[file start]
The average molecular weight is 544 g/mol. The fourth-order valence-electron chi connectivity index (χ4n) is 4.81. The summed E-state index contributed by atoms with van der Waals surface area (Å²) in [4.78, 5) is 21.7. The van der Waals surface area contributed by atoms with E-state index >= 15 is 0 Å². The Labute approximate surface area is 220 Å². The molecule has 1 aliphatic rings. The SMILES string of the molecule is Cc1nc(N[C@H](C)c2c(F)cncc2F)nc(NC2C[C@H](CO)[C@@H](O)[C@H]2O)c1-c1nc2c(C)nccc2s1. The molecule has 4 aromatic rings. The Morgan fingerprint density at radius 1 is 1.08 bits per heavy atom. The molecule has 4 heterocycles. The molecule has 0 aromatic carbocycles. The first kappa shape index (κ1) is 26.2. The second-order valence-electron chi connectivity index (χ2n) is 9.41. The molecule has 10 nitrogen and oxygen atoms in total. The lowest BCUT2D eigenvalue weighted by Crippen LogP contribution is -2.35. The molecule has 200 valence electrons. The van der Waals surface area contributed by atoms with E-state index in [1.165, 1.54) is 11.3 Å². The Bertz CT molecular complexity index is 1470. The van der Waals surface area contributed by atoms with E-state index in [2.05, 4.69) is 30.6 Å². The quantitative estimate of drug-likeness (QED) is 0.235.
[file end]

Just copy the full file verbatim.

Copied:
The average molecular weight is 544 g/mol. The fourth-order valence-electron chi connectivity index (χ4n) is 4.81. The summed E-state index contributed by atoms with van der Waals surface area (Å²) in [4.78, 5) is 21.7. The van der Waals surface area contributed by atoms with E-state index >= 15 is 0 Å². The Labute approximate surface area is 220 Å². The molecule has 1 aliphatic rings. The SMILES string of the molecule is Cc1nc(N[C@H](C)c2c(F)cncc2F)nc(NC2C[C@H](CO)[C@@H](O)[C@H]2O)c1-c1nc2c(C)nccc2s1. The molecule has 4 aromatic rings. The Morgan fingerprint density at radius 1 is 1.08 bits per heavy atom. The molecule has 4 heterocycles. The molecule has 0 aromatic carbocycles. The first kappa shape index (κ1) is 26.2. The second-order valence-electron chi connectivity index (χ2n) is 9.41. The molecule has 10 nitrogen and oxygen atoms in total. The lowest BCUT2D eigenvalue weighted by Crippen LogP contribution is -2.35. The molecule has 200 valence electrons. The van der Waals surface area contributed by atoms with E-state index in [1.165, 1.54) is 11.3 Å². The Bertz CT molecular complexity index is 1470. The van der Waals surface area contributed by atoms with E-state index in [2.05, 4.69) is 30.6 Å². The quantitative estimate of drug-likeness (QED) is 0.235.